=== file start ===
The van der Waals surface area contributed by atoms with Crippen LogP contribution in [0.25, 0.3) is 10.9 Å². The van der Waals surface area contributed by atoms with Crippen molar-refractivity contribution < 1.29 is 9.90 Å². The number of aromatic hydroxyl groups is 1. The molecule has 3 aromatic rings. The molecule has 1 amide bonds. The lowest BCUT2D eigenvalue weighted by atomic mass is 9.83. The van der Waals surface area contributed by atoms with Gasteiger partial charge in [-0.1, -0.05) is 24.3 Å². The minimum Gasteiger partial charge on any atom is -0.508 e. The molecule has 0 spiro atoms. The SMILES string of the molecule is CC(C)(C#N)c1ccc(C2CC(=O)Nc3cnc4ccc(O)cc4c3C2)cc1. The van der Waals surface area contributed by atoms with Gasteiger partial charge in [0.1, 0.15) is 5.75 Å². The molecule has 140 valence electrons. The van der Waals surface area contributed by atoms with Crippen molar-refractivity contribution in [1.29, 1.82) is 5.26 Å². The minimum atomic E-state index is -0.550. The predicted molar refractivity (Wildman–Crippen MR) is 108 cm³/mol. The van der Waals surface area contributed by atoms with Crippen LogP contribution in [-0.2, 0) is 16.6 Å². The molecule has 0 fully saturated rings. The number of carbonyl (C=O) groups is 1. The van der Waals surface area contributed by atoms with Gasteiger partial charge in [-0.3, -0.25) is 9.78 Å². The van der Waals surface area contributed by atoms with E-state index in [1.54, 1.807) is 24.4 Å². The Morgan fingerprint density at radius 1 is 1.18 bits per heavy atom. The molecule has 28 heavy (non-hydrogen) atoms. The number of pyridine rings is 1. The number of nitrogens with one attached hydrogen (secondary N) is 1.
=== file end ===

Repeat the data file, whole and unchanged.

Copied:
The van der Waals surface area contributed by atoms with Crippen LogP contribution in [0.25, 0.3) is 10.9 Å². The van der Waals surface area contributed by atoms with Crippen molar-refractivity contribution < 1.29 is 9.90 Å². The number of aromatic hydroxyl groups is 1. The molecule has 3 aromatic rings. The molecule has 1 amide bonds. The lowest BCUT2D eigenvalue weighted by atomic mass is 9.83. The van der Waals surface area contributed by atoms with Gasteiger partial charge in [-0.1, -0.05) is 24.3 Å². The minimum Gasteiger partial charge on any atom is -0.508 e. The molecule has 0 spiro atoms. The SMILES string of the molecule is CC(C)(C#N)c1ccc(C2CC(=O)Nc3cnc4ccc(O)cc4c3C2)cc1. The van der Waals surface area contributed by atoms with Gasteiger partial charge in [0.1, 0.15) is 5.75 Å². The molecule has 140 valence electrons. The van der Waals surface area contributed by atoms with Crippen molar-refractivity contribution in [1.29, 1.82) is 5.26 Å². The minimum atomic E-state index is -0.550. The predicted molar refractivity (Wildman–Crippen MR) is 108 cm³/mol. The van der Waals surface area contributed by atoms with Crippen LogP contribution in [-0.2, 0) is 16.6 Å². The molecule has 0 fully saturated rings. The number of carbonyl (C=O) groups is 1. The van der Waals surface area contributed by atoms with Gasteiger partial charge in [-0.3, -0.25) is 9.78 Å². The van der Waals surface area contributed by atoms with E-state index in [1.54, 1.807) is 24.4 Å². The Morgan fingerprint density at radius 1 is 1.18 bits per heavy atom. The molecule has 28 heavy (non-hydrogen) atoms. The number of pyridine rings is 1. The number of nitrogens with one attached hydrogen (secondary N) is 1.